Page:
An Encouragement to All Who Teach

As a professor for nearly thirty years, my aim has been to instill solid Biblical principles and sound historical teaching based on original sources and insightful secondary works, with the ultimate goal that students would be able to see for themselves how those principles and sources reveal truth.

The trendy phrase is “to develop critical thinking.”

Professors/teachers sometimes wonder how successful this endeavor has been, especially when teaching a class that few of the students seem to care about or when mired in all that grading.

Despite discouragements along the way, I’ve never doubted God’s call on my life for any serious length of time. And then there are those encouragements that pop up unannounced, like the e-mail I received from a recent Southeastern history major who graduated and is now teaching high school at a classical academy.

With his permission, I’m going to share what he is experiencing.

He began by commenting that my blogs this past week on Aleksandr Solzhenitsyn were “wonderful.” That was the first encouragement, but it was only the beginning.

He just finished teaching an American history/literature class based on a Socratic method of questioning. He then related that he began the course with a thoughtful quote from the book I use in my American history survey courses, Paul Johnson’s A History of the American People. He used it to spur their thinking; it became the cornerstone of everything they studied during the semester. Here’s the quote he used:

American history raises three fundamental questions. First, can a nation rise above the injustices of its origins and, by its moral purpose and performance, atone for them?…

The Second question provides the key to the first. In the process of nation-building, can ideals and altruism—the desire to build the perfect community—be mixed successfully with acquisitiveness and ambition, without which no dynamic society can be built at all?…

Thirdly, the Americans originally aimed to build an other-worldly “City on a Hill,” but found themselves designing a republic of the people, to be modeled for the entire planet. Have they made good their audacious claims? Have they indeed proved exemplars for humanity? And will they continue to be so in the new millennium?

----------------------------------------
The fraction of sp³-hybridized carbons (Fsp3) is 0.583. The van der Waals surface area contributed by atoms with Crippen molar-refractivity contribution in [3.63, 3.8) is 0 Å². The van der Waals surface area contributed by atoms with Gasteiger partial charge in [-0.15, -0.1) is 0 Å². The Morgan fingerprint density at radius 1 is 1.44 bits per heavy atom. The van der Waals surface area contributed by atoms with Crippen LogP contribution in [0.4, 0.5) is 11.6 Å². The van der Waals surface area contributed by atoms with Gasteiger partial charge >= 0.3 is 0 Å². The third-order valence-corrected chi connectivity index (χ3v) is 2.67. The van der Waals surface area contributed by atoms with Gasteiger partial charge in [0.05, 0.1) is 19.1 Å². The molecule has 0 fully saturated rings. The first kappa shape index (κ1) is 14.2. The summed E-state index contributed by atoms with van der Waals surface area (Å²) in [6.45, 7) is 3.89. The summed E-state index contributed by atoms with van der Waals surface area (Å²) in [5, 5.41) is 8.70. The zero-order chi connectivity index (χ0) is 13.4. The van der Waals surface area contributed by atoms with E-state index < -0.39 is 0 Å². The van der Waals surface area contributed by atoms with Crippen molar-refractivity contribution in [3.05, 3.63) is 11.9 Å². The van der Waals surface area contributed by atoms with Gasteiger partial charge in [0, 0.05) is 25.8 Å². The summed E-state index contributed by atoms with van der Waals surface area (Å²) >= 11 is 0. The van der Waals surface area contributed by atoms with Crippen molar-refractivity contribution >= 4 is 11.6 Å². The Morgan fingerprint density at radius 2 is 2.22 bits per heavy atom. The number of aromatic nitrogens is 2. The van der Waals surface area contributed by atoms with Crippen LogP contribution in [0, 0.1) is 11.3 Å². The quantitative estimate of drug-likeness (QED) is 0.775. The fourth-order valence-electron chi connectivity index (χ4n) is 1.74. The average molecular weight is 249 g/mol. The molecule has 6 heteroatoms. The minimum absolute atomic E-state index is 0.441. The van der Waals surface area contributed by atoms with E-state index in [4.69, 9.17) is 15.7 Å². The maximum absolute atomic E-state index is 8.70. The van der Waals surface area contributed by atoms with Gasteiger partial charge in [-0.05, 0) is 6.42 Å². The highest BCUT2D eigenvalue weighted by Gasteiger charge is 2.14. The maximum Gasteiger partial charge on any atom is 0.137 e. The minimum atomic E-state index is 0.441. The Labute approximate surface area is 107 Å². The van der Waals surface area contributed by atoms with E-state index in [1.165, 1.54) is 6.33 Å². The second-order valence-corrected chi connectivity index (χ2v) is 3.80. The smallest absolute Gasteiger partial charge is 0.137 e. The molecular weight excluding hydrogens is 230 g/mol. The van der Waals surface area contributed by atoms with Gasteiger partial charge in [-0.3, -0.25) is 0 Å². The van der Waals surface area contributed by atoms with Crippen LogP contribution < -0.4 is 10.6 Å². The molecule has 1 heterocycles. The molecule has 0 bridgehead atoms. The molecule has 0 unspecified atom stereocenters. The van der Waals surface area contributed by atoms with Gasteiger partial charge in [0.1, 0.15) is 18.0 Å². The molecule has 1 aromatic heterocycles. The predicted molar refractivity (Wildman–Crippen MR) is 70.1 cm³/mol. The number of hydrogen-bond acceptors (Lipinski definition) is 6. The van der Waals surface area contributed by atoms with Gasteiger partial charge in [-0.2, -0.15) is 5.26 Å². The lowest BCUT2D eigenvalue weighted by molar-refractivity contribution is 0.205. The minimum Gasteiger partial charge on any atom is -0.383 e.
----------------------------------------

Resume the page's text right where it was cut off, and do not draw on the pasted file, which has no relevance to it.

Is that typical fare for a typical high school? I doubt it. My former student was up to the challenge of helping these students think through American history with that as the backdrop.

What he described next stirred my heart:

My class spent a full two hours dissecting this quote in an attempt to mine its meaning and see what kind of answers we could put forth. To say the least, the students’ answers were antiquated and bereft of any deep historical knowledge.

So, for the rest of the year I used Paul Johnson’s work as a supplementary guide to my lectures, and tried my best to emphasize the principles you taught me in undergrad about self-government, constitutionalism, the need for citizens of a democratic-republic to adhere to moral/religious principles, etc.

I had students read and discuss the Mayflower Compact, Plymouth Plantation, the Declaration, the Federalist Papers, Jefferson’s anti-federalist essays, the Constitution, Democracy in America (which we spent two weeks on), the Lincoln-Douglass debates, Fredrick Douglass’s Narrative Life of a Slave, Walden, and much more.

Note two things here: first, the principles he saw as important; second, the original sources he used to explore those principles.

But he didn’t stop there with just the first part of American history; he went on to examine the philosophies that arose to undercut those founding principles:

Along with all these great works of American literature and political philosophy, I also spent a substantial amount of time teaching students about Marxism, communism, the eugenics movement (including Margaret Sanger’s contributions), and the advent of progressive welfare politics.

My students were horrified and amazed that although they had heard many times about the 11 million people killed by Hitler’s regime, they had never heard about the 19 million (or more) killed by Stalin’s regime, the 40 million (or more) killed by Mao’s regime, and the 200,000 (or more) killed by Pol Pot’s regime.

They were even more surprised to learn that “Nazism” stood for “National Socialism.” Our all-too-brief lesson on Whittaker Chambers and the Hiss Case was also a big hit with the students. Although most of my lectures focused on the overall narrative of American political/social history, I couldn’t help going off on these very important tangents.

What a joy it was to learn that these students were being exposed to facts, ideas, and principles that weren’t the focus of their thinking prior to his class. What did the students actually learn? What did they take to heart?

Yesterday was our very last class of the year, and I asked students to discuss Paul Johnson’s questions again to see if they could arrive at different answers based on what we learned this year. Their responses were absolutely fascinating.